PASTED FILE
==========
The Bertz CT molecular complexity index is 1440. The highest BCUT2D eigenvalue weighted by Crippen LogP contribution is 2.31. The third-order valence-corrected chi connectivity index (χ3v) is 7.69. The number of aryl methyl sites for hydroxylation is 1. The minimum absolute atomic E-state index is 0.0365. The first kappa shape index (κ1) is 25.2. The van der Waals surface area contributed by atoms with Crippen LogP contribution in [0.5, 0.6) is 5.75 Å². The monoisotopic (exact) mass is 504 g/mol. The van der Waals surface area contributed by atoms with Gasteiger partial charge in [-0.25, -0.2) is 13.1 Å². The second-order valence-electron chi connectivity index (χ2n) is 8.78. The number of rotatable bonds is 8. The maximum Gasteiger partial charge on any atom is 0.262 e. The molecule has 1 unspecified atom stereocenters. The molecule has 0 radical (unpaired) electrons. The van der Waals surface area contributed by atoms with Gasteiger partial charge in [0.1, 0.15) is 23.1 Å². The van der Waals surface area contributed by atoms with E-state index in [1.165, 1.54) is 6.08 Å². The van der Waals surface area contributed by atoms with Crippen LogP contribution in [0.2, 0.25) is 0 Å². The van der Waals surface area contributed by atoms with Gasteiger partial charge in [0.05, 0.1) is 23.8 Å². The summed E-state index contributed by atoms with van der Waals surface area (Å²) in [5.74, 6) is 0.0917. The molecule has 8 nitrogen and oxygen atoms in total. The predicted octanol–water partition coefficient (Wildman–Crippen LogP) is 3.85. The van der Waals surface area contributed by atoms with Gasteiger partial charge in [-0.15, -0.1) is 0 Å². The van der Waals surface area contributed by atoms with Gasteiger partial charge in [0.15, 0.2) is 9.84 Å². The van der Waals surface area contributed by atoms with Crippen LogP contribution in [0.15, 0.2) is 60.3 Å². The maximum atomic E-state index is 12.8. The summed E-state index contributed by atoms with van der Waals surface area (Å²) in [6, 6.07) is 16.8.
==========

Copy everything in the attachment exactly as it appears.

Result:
The Bertz CT molecular complexity index is 1440. The highest BCUT2D eigenvalue weighted by Crippen LogP contribution is 2.31. The third-order valence-corrected chi connectivity index (χ3v) is 7.69. The number of aryl methyl sites for hydroxylation is 1. The minimum absolute atomic E-state index is 0.0365. The first kappa shape index (κ1) is 25.2. The van der Waals surface area contributed by atoms with Crippen LogP contribution in [0.5, 0.6) is 5.75 Å². The monoisotopic (exact) mass is 504 g/mol. The van der Waals surface area contributed by atoms with Gasteiger partial charge in [-0.25, -0.2) is 13.1 Å². The second-order valence-electron chi connectivity index (χ2n) is 8.78. The number of rotatable bonds is 8. The maximum Gasteiger partial charge on any atom is 0.262 e. The molecule has 1 unspecified atom stereocenters. The molecule has 0 radical (unpaired) electrons. The van der Waals surface area contributed by atoms with Gasteiger partial charge in [0.1, 0.15) is 23.1 Å². The van der Waals surface area contributed by atoms with E-state index in [1.165, 1.54) is 6.08 Å². The van der Waals surface area contributed by atoms with Crippen LogP contribution in [0.2, 0.25) is 0 Å². The van der Waals surface area contributed by atoms with Gasteiger partial charge in [0.05, 0.1) is 23.8 Å². The summed E-state index contributed by atoms with van der Waals surface area (Å²) in [5.74, 6) is 0.0917. The molecule has 8 nitrogen and oxygen atoms in total. The predicted octanol–water partition coefficient (Wildman–Crippen LogP) is 3.85. The van der Waals surface area contributed by atoms with Gasteiger partial charge in [-0.15, -0.1) is 0 Å². The van der Waals surface area contributed by atoms with Gasteiger partial charge in [0.15, 0.2) is 9.84 Å². The van der Waals surface area contributed by atoms with Crippen LogP contribution in [0.15, 0.2) is 60.3 Å². The maximum atomic E-state index is 12.8. The summed E-state index contributed by atoms with van der Waals surface area (Å²) in [6, 6.07) is 16.8.